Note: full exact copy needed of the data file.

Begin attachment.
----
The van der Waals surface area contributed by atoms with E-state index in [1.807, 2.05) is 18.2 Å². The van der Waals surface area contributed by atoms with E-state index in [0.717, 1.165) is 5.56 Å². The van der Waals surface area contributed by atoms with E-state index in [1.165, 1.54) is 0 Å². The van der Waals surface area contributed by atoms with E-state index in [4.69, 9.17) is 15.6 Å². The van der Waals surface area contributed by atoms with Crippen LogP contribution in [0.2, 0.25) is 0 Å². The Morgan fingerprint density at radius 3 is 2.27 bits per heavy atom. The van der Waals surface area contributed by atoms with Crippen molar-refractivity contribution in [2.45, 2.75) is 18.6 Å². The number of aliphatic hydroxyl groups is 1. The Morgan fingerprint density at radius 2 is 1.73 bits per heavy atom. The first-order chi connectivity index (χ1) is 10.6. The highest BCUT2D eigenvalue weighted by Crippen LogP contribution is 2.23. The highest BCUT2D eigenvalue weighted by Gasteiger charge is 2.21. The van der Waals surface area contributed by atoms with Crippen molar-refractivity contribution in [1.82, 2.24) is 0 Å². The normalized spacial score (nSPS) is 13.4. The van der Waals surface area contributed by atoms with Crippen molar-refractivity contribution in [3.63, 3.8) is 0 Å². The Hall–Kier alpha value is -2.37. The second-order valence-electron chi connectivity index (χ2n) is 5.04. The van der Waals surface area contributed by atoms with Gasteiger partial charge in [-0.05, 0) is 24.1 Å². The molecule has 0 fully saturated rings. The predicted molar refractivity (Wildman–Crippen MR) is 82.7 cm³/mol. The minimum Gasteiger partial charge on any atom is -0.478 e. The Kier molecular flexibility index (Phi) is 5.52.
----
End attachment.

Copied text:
The van der Waals surface area contributed by atoms with E-state index in [1.807, 2.05) is 18.2 Å². The van der Waals surface area contributed by atoms with E-state index in [0.717, 1.165) is 5.56 Å². The van der Waals surface area contributed by atoms with E-state index in [1.165, 1.54) is 0 Å². The van der Waals surface area contributed by atoms with E-state index in [4.69, 9.17) is 15.6 Å². The van der Waals surface area contributed by atoms with Crippen LogP contribution in [0.2, 0.25) is 0 Å². The Morgan fingerprint density at radius 3 is 2.27 bits per heavy atom. The van der Waals surface area contributed by atoms with Crippen molar-refractivity contribution in [2.45, 2.75) is 18.6 Å². The number of aliphatic hydroxyl groups is 1. The Morgan fingerprint density at radius 2 is 1.73 bits per heavy atom. The first-order chi connectivity index (χ1) is 10.6. The highest BCUT2D eigenvalue weighted by Crippen LogP contribution is 2.23. The highest BCUT2D eigenvalue weighted by Gasteiger charge is 2.21. The van der Waals surface area contributed by atoms with Crippen molar-refractivity contribution in [1.82, 2.24) is 0 Å². The normalized spacial score (nSPS) is 13.4. The van der Waals surface area contributed by atoms with Crippen molar-refractivity contribution in [3.63, 3.8) is 0 Å². The Hall–Kier alpha value is -2.37. The second-order valence-electron chi connectivity index (χ2n) is 5.04. The van der Waals surface area contributed by atoms with Gasteiger partial charge in [-0.05, 0) is 24.1 Å². The molecule has 0 fully saturated rings. The predicted molar refractivity (Wildman–Crippen MR) is 82.7 cm³/mol. The minimum Gasteiger partial charge on any atom is -0.478 e. The Kier molecular flexibility index (Phi) is 5.52.